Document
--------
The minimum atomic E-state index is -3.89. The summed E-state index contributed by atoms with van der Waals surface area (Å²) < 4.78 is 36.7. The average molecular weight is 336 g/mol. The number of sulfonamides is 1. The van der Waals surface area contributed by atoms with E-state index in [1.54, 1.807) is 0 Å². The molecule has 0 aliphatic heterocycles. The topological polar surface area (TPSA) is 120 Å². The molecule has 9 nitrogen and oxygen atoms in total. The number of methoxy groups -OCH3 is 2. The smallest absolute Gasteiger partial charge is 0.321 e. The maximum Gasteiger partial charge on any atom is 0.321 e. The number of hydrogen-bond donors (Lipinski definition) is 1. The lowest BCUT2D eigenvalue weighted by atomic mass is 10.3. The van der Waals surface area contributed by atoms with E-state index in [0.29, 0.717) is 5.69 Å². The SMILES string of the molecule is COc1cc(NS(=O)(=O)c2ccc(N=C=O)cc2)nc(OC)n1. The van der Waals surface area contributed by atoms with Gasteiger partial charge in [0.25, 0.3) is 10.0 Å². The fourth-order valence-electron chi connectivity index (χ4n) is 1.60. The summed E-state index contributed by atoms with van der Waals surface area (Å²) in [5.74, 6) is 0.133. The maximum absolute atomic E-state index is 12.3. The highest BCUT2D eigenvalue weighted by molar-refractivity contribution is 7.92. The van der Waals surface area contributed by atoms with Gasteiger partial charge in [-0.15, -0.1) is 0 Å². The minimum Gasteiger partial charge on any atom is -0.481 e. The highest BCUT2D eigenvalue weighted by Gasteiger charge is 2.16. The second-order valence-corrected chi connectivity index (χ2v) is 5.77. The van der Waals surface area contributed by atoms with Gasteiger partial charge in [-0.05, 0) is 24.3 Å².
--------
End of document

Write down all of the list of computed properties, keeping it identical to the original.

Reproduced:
The minimum atomic E-state index is -3.89. The summed E-state index contributed by atoms with van der Waals surface area (Å²) < 4.78 is 36.7. The average molecular weight is 336 g/mol. The number of sulfonamides is 1. The van der Waals surface area contributed by atoms with E-state index in [1.54, 1.807) is 0 Å². The molecule has 0 aliphatic heterocycles. The topological polar surface area (TPSA) is 120 Å². The molecule has 9 nitrogen and oxygen atoms in total. The number of methoxy groups -OCH3 is 2. The smallest absolute Gasteiger partial charge is 0.321 e. The maximum Gasteiger partial charge on any atom is 0.321 e. The number of hydrogen-bond donors (Lipinski definition) is 1. The lowest BCUT2D eigenvalue weighted by atomic mass is 10.3. The van der Waals surface area contributed by atoms with E-state index in [0.29, 0.717) is 5.69 Å². The SMILES string of the molecule is COc1cc(NS(=O)(=O)c2ccc(N=C=O)cc2)nc(OC)n1. The van der Waals surface area contributed by atoms with Gasteiger partial charge in [0.25, 0.3) is 10.0 Å². The fourth-order valence-electron chi connectivity index (χ4n) is 1.60. The summed E-state index contributed by atoms with van der Waals surface area (Å²) in [5.74, 6) is 0.133. The maximum absolute atomic E-state index is 12.3. The highest BCUT2D eigenvalue weighted by molar-refractivity contribution is 7.92. The van der Waals surface area contributed by atoms with Gasteiger partial charge in [-0.15, -0.1) is 0 Å². The minimum Gasteiger partial charge on any atom is -0.481 e. The highest BCUT2D eigenvalue weighted by Gasteiger charge is 2.16. The second-order valence-corrected chi connectivity index (χ2v) is 5.77. The van der Waals surface area contributed by atoms with Gasteiger partial charge in [-0.05, 0) is 24.3 Å².